Our emotions carry important signals and information about everything from love to survival.  Emotions guide all our relationships, and in turn our relationships are shaped by our emotional experiences.


The importance of relationships, all the way from infancy to adulthood, was highlighted by John Bowlby in his attachment theory work.  John said that attachment relationships are those we turn to for security and significance.  The obvious one is a newborn who turns to mum (usually) for comfort and security – especially when he or she is in distress.


As adults, our romantic relationships also provide a source of emotional stability and support.  This is often easier said than done, as most married couples tell us!  For couples, the strength of the attachment bond depends on each partner’s ability to remain emotionally engaged, especially in time of trouble or uncertainty.  It really comes down to how we answer this one question: ’Can I depend on you when I need you?’  





The main characteristics of a secure attachment are:

  1. Someone you can count on
  2. Someone you can turn to in times of trouble
  3. Someone who gives you confidence

Each of these help create a ‘safe haven’ of protection and safety amid the storms and stresses of life.  They also encourage growth and self-exploration in each partner – enhancing the ability to take personal risks and explore life together





Most couples who present with difficulties in their relationship experience problems with their attachment bond.  When Tim and Clara* (not their real names) came to see us for couple counselling, they each complained they had grown emotionally distant over the last 12 months. The good news is that attachment bond can be strengthened and enhanced with willing commitment.  There are two keys to doing this:  being accessible and being responsive to your partner.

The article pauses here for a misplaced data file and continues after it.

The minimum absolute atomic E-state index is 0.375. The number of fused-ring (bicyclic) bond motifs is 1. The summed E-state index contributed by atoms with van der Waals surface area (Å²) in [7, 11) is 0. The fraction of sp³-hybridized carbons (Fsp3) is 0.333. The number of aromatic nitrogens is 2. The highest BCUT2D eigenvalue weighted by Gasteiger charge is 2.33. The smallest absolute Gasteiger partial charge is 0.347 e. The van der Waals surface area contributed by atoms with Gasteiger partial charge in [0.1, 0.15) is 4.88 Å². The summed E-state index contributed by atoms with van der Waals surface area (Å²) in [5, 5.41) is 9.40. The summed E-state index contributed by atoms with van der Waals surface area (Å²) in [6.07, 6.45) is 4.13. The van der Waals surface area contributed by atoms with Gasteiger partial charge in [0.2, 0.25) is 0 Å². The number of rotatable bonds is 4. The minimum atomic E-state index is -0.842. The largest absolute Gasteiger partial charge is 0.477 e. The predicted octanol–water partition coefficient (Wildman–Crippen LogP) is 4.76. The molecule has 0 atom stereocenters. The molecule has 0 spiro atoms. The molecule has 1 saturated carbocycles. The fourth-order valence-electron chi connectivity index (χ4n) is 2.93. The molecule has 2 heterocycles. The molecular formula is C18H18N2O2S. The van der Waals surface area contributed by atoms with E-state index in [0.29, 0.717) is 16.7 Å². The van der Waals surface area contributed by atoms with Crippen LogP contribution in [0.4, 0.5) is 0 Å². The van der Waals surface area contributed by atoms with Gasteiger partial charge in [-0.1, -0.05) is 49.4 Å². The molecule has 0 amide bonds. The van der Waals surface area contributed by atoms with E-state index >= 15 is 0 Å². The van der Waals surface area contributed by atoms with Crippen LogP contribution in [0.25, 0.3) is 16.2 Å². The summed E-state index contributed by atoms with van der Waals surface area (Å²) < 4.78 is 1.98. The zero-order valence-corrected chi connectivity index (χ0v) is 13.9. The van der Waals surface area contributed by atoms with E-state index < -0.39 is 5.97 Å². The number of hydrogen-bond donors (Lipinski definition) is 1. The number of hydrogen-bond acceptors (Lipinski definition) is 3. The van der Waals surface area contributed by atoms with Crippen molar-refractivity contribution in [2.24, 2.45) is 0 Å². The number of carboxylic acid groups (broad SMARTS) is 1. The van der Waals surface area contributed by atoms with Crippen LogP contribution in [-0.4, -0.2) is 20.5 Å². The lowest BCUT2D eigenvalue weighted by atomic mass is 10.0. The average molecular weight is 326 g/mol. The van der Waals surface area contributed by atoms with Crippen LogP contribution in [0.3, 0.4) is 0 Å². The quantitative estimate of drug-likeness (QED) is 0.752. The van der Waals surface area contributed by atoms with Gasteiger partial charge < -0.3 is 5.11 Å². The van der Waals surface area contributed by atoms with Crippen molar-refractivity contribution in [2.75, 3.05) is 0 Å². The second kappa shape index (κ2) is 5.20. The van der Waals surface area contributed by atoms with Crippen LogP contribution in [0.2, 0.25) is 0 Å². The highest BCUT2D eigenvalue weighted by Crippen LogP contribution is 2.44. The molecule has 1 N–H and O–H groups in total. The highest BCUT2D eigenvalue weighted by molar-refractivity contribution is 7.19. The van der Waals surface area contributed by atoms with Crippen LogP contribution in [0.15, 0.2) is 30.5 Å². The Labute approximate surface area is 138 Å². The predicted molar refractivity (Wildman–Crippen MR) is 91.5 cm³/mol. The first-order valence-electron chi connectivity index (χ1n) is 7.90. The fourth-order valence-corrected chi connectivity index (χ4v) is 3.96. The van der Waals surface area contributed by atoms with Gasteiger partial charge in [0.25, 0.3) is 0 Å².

This is what it looks like, and what we worked with Tim and Clara to put in practice:


Giving attention to requests or concernsBeing there in times of need
Being available at an emotional levelResponding to your partner’s need for closeness
Giving your partner priorityProviding support in times of uncertainty
Making your partner feel includedMaking efforts to reconnect after an argument
Listening to your partner’s deepest concerns 




Couples who are willing to work together at an emotional level often find deep and powerful ways to be in tune with each other.  This involves being in touch with one other in physical and emotional ways:

  • Physically – for example, by making eye contact or holding hands
  • Emotionally – for example, by displaying empathy or offering support

Both are necessary and important, and well worth the effort, guaranteeing your growth both individually and as a couple.

So there you have it, our 7 tips on the emotional world of relationships:

  1. Be someone your partner can count on
  2. Be someone your partner can turn to in time of trouble
  3. Be someone who champions your spouse
  4. Be more accessible to your partner
  5. Be more responsive to your partner
  6. Aim to be more in-sync with you partner physically
  7. Aim to be more in-sync with your partner emotionally

Look out for our next blog on this series as we unpack what happens when attachment insecurity is triggered, the role that our anxious coping strategies play, and how to identify the three levels of emotional experience. 

Want to learn more? We will make it easier by sending you FORTNIGHTLY tips to improve your relationship. Stay connected with us.

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